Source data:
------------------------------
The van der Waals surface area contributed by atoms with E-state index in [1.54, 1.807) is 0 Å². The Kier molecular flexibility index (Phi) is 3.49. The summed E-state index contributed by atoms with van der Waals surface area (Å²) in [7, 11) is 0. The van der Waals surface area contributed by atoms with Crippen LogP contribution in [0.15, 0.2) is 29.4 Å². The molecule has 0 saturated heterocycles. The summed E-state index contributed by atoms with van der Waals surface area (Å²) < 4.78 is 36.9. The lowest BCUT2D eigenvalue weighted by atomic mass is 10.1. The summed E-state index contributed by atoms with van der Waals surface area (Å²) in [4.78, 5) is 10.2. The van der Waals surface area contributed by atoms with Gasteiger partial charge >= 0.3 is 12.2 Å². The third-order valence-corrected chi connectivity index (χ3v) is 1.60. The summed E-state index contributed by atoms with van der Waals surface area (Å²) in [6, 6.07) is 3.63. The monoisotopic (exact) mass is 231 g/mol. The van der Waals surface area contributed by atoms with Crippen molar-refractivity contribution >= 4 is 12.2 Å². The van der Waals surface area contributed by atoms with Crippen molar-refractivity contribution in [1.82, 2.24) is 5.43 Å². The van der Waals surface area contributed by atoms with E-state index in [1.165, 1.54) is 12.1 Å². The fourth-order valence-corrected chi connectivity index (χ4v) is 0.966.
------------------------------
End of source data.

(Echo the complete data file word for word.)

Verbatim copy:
The van der Waals surface area contributed by atoms with E-state index in [1.54, 1.807) is 0 Å². The Kier molecular flexibility index (Phi) is 3.49. The summed E-state index contributed by atoms with van der Waals surface area (Å²) in [7, 11) is 0. The van der Waals surface area contributed by atoms with Crippen LogP contribution in [0.15, 0.2) is 29.4 Å². The molecule has 0 saturated heterocycles. The summed E-state index contributed by atoms with van der Waals surface area (Å²) < 4.78 is 36.9. The lowest BCUT2D eigenvalue weighted by atomic mass is 10.1. The summed E-state index contributed by atoms with van der Waals surface area (Å²) in [4.78, 5) is 10.2. The van der Waals surface area contributed by atoms with Gasteiger partial charge >= 0.3 is 12.2 Å². The third-order valence-corrected chi connectivity index (χ3v) is 1.60. The summed E-state index contributed by atoms with van der Waals surface area (Å²) in [6, 6.07) is 3.63. The monoisotopic (exact) mass is 231 g/mol. The van der Waals surface area contributed by atoms with Crippen molar-refractivity contribution >= 4 is 12.2 Å². The van der Waals surface area contributed by atoms with Crippen molar-refractivity contribution in [1.82, 2.24) is 5.43 Å². The van der Waals surface area contributed by atoms with E-state index in [1.165, 1.54) is 12.1 Å². The fourth-order valence-corrected chi connectivity index (χ4v) is 0.966.